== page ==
The most obvious application of this will be in in the internet of things. Cooking a steak and need it just the way your partner likes? Your agent can take care in the kitchen. Left the chicken in the freezer for too long? Issue of the past, your agent has told you that 3 hours ago and got someone on the task. Rather than just being a notification ‘nudge’ system like the phone is today, these IoT agents will have an understanding of your personal context to act at the convenient and correct intervals.
Human Agent Replicas. Character AI has already raised $100mm and amassed over 50k subscribers on the back of allowing you to simply talk with chatbots styled as celebrities. Talk to an LLM that reads bedside stories as though it were Morgan Freeman. Ask LLM Elon Musk about his thoughts on diesel tractors. And so on and so forth.
As neat as this is as a toy, it is just scratching the surface of what AI will enable people to do with regards to putting yourself in someone else’s shoes, talking to whoever you want or demand or, with the help of agents, living almost exactly the way they do.
As autonomous agents begin to learn how to replicate human behaviour and train on lived experiences, they will begin to become representations of the humans who they represent. This presents a window into the possibility of being able to live in someone else’s body and mind.
For example, say Grimes wanted to go a step further than open sourcing her IP. Now she wants to give people the experience to live the way she does and experience things the way she does. If Grimes has been working with personal autonomous agents for a sufficient period of time, these agents can be replicated for others to use and experience ‘The Life of Grimes’. Depending on how invasive these agents can get with regards to their access to biomarkers and the like, this kind of replication can also be applied to sharing lived experiences and feelings (i.e qualia) with one another. Brave new world, indeed.
As a sidenote, it is an inevitability that as autonomous agents begin to gain prominence, some will learn to leverage this tool better than others. This will allow those who have put in the time to teaching and directing their agents to act in their best interests to create markets for their agents’ replication for other people to use, thus avoiding the learning curve and technicalities of training their own agents.
Agent-Specific Networks for Sensors and other Actuators. In order to realise their full executional potential, most agents will need access to some form of physical actuators to bring their intelligence to life.
Networks that create markets for different agents to gain access to different actuators at a given time will be required to smooth out inevitable demand for bringing this intelligence to the real world. This will become especially crucial once autonomous agents transition from the world of information work to the world of heavy industry.
There will be more autonomous agents than robots for the near future because the constraints on building software are less than those for building hardware. As such, there is a scarcity of physical ‘bodies’ to perform the physical work that these agents will want to conduct. This creates a de facto labour market for the agentic economy.
Which of the economic mechanisms of the human labour market will apply once this becomes the case? What will robot owners be able to charge agents for rental of their physical time? Will robots (or other actuators) need to be standardised or specialised based on the specifications of the agent? There are many open questions ripe for disruption as machine actuators governed by artificial intelligence come to occupy lived environments.
Just as it is in web2, data is a crucial commodity that people are willing to pay for access to the channels that provide it (e.g Google Ads). In the autonomous age, sensors will be a crucial ‘vendor’ for data. Cameras, GPS, LiDaR and a whole suite of other sensors will be relied upon for providing agents with real-time decision-making data. As such, we will need i) networks for facilitating data exchange between agents and ii) oracles that allow agents to communicate this data in real-time.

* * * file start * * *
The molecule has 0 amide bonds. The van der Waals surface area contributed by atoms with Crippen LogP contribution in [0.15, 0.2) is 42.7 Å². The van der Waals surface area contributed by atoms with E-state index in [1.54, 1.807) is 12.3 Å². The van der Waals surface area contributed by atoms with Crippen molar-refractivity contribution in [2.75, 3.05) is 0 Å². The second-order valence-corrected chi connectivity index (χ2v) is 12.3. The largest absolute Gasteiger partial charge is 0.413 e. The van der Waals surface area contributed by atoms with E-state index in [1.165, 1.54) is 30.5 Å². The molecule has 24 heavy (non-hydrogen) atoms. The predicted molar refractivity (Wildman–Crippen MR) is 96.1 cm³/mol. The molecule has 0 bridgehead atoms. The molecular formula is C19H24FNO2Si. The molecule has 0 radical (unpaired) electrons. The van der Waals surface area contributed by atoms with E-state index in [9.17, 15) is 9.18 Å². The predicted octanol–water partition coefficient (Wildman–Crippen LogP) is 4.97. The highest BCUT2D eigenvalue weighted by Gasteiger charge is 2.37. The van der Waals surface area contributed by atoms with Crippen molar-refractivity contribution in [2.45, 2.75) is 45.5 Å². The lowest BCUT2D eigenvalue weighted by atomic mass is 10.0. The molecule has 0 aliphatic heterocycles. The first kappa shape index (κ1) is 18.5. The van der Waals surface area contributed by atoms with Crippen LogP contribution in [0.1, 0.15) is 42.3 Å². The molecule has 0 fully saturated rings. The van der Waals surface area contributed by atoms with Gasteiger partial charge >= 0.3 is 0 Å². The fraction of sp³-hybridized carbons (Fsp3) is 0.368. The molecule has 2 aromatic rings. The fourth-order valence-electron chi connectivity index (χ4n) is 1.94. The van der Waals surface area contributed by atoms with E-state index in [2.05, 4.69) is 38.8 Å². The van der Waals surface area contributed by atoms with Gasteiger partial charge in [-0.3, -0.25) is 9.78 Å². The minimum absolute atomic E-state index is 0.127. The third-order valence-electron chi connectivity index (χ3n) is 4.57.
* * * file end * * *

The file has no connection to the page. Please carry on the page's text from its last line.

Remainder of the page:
Agent Standardisation and Interoperability Protocols. In order for autonomous agents to effectively coordinate with one another, universal standards are required to overcome digital ‘language barriers’ as it were. What needs to be in place for this to be achieved?
Middleware systems are one solution, whereby they act as intermediaries that ‘translate’ messages from one agent to another. Alternatively, people can build interoperability APIs or SDKs that simplify integration or translation processes. Thirdly, there is a lot of space for developing a new kind of market for bottom-up standards for new kinds of schemas that agents may just be beginning to encounter or which have proven troublesome for agent coordination in the past.
Context DAO presents a good example for how this is already being done in the web3 space.
Agent Testnets for Advanced Applications. In order to fully trust agents with personal tools or information, individuals will create safe sandbox environments to understand how they work. The same works for environments
It is quite likely that testnets trend towards becoming public goods for AI safety, but it is an ambitious and impactful project to pursue nonetheless.
Public voting mechanisms for machine ethics. I discussed in a previous piece the continuing need for human-in-the-loop marketplaces to ensure that people can participate in the economic upside and voting procedures associated with responsible AI development.
Some more ideas:
Reputation scoring systems for agents —> a la Black Mirror’s ‘Nosedive’
‘Agent Resources’ software for managing agents
Incentive networks or protocols for stress testing vulnerability to adversarial attacks
Some of my favourite resources on Agents
This piece would have been impossible to write without the inspiration of the following resources below:
AgentGPT (personal agents in the browser)
Cognosys (personal agents in the browser)
AiAgent.app (personal agents in the browser)
CAMEL (agents that interact with one another)
Chirper (agents only social network)
Newsletters & Podcasts
Matt Schlicht’s AI Newsletter